lørdag 17. oktober 2009

About the Child Restoration Outreach - CRO

I've been asked what the CRO does a lot of times, and I haven't really been sure what to answer. The CRO does so much, there are so many activities, and I don't even think I know all of them. But even though I don't know all the activities taking place, I think I can sum up what they do and why they do it by leaning on the words from Matthew 25, 35-40.

When the children are hungry, they feed them. When they are thirsty, they give them drink.

When new kids come, they are taken in. Even though they're not in the program, they can stay there and play with the others.

When the children lack clothes, they cloth them

When children fall sick, they care for them at the clinic

And one can wonder: why do they do all this? The explnation can be found in the fact that CRO is a christian organization and what is done to one of His smallest brothers, is done to Him.

Round-ups - street children being fenced in

As I've mentioned earlier, the police are imprisoning street children at the moment. They're having what they call a round-up. Round-ups are measures taken by the police to get children and others off the streets. They do mostly consist of policemen going around beating the children and putting them in prison. According to a friend of mine, the police can take all kids without identification papers to jail. How many children do you think remain if the police get to them? How many children go around with ID papers on them? It's outrageous.

The causes for these round ups vary; the ongoing one is, according to a teacher at the CRO, due to the uprising in Kampala between followers of the Kabaka and the president's men. The government seems to think that the street children and other residents of the streets played a big role in the riot. They find it necessary to take severe action. But it wouldn't suffice to have round-ups in Kampala, oh no. If there was a riot in Kampala that might have involved street children, there's no guarantee that it won't happen elsewhere as well. This has resulted in round-ups in all major cities in Uganda, where many street children wind up being fenced in.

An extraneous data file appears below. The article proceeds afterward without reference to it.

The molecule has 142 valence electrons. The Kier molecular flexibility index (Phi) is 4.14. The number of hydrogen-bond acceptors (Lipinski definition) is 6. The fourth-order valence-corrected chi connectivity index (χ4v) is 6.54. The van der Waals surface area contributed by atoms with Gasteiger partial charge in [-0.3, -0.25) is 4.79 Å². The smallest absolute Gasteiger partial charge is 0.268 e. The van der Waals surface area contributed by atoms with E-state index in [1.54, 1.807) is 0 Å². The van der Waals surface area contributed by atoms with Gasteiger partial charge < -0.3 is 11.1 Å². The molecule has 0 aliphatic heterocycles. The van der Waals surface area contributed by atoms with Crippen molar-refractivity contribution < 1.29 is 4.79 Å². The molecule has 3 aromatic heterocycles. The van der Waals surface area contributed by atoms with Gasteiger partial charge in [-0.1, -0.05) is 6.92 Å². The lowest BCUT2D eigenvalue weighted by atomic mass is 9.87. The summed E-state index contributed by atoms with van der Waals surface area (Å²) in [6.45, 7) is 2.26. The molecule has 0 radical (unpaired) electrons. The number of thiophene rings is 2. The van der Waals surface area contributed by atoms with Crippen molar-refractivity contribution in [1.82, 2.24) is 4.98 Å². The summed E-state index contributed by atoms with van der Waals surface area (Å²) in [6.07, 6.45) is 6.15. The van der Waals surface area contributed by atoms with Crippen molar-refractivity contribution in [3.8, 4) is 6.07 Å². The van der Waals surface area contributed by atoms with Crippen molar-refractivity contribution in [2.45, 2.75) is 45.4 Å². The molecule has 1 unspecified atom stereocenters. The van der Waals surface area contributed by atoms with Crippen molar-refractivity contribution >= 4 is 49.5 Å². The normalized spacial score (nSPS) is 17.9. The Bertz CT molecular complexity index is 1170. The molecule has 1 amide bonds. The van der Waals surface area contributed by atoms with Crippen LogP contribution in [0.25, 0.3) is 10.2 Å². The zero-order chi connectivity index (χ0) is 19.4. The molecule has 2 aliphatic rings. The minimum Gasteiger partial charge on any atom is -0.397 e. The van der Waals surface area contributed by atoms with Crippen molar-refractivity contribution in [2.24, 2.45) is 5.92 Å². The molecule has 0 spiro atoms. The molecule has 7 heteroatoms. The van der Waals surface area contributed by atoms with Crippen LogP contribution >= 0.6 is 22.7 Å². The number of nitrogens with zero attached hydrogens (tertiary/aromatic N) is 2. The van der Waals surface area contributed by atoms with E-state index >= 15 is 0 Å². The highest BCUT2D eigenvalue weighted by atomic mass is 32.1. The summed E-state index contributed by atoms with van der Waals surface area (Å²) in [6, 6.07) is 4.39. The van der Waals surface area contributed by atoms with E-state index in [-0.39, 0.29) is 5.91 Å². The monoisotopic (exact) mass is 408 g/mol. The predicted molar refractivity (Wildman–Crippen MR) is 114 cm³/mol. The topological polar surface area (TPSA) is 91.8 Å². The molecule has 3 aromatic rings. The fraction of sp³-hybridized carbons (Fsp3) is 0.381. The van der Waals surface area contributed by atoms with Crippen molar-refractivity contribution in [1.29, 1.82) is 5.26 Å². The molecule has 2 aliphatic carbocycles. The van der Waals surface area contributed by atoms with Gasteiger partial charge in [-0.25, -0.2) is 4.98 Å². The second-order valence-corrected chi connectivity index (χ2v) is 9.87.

I can see that the intentions of the round-ups are defendable; they're there to get children off the streets. But the results are a bit more problematic. For the kids that don't get off the streets, they only get a beating and jail time, and then, when the round-ups are over, they go back to their ordinary street lives. So the round-ups don't cause any large changes in their lives. But for some, their lives change a bit. Some children may get off the streets, but does that make their lives all that much better?

A life on the streets is not a decent life in any way. A lot of suffering and pain awaits the children that go to the streets, I've seen it myself. And if they felt like they had another choice, I hardly think anyone would choose the street life. This means that the life they left could be even worse, or at least not all that much better, than living on the streets. So I wouldn't say that these children's new situation necessarily count as success stories of the round-ups. The only positive effect in Mbale, as far as I can see, is that it brings new children to the CRO. And that is actually a rather good thing, because it's a step in the direction of education and a brighter future, a future off the streets. But not even that can justify the means of the police. There is nothing that under any circumstances can justify the abuse of children!

søndag 11. oktober 2009

Coping up with new realities

I can't believe that I've only been here for a week. It feels as though I've been here for months. Things are already starting to feel quite normal. But at times, it really strikes me that I'm not yet familiar with the situation. I still can't quite see what's beyond the immediate reality that I experience. This especially applies to the reality of the children I meet at the CRO. When I'm with them, they just laugh and smile and play, like all kids do. I can see that their clothes are very worn and dirty, but all kids soil and tear their clothes. Some of them are sleeping around on the premises, but I don't give it that much thought. I feel quite sleepy myself sometimes, it's nice to lie down in the shades when it's a hot day. And their blinding smiles give the impression that there's not much more to it than that. But their eyes tell a different story.